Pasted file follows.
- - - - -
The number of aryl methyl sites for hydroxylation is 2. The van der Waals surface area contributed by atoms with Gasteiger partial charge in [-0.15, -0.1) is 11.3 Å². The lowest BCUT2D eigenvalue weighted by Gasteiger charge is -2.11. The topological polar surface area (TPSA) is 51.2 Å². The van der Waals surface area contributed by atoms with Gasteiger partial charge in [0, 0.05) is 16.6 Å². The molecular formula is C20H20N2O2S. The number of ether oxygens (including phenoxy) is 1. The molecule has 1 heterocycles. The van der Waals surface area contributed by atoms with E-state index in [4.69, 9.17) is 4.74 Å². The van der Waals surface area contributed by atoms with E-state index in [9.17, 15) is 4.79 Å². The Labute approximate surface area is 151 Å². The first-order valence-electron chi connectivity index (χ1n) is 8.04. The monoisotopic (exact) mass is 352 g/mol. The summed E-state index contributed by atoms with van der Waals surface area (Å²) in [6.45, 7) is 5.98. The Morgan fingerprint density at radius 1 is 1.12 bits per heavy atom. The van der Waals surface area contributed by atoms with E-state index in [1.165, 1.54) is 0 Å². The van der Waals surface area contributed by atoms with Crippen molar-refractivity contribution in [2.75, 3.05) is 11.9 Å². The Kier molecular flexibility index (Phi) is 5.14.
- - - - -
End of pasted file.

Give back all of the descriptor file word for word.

The number of aryl methyl sites for hydroxylation is 2. The van der Waals surface area contributed by atoms with Gasteiger partial charge in [-0.15, -0.1) is 11.3 Å². The lowest BCUT2D eigenvalue weighted by Gasteiger charge is -2.11. The topological polar surface area (TPSA) is 51.2 Å². The van der Waals surface area contributed by atoms with Gasteiger partial charge in [0, 0.05) is 16.6 Å². The molecular formula is C20H20N2O2S. The number of ether oxygens (including phenoxy) is 1. The molecule has 1 heterocycles. The van der Waals surface area contributed by atoms with E-state index in [4.69, 9.17) is 4.74 Å². The van der Waals surface area contributed by atoms with E-state index in [9.17, 15) is 4.79 Å². The Labute approximate surface area is 151 Å². The first-order valence-electron chi connectivity index (χ1n) is 8.04. The monoisotopic (exact) mass is 352 g/mol. The summed E-state index contributed by atoms with van der Waals surface area (Å²) in [6.45, 7) is 5.98. The Morgan fingerprint density at radius 1 is 1.12 bits per heavy atom. The van der Waals surface area contributed by atoms with E-state index in [1.165, 1.54) is 0 Å². The van der Waals surface area contributed by atoms with Crippen molar-refractivity contribution in [2.75, 3.05) is 11.9 Å². The Kier molecular flexibility index (Phi) is 5.14.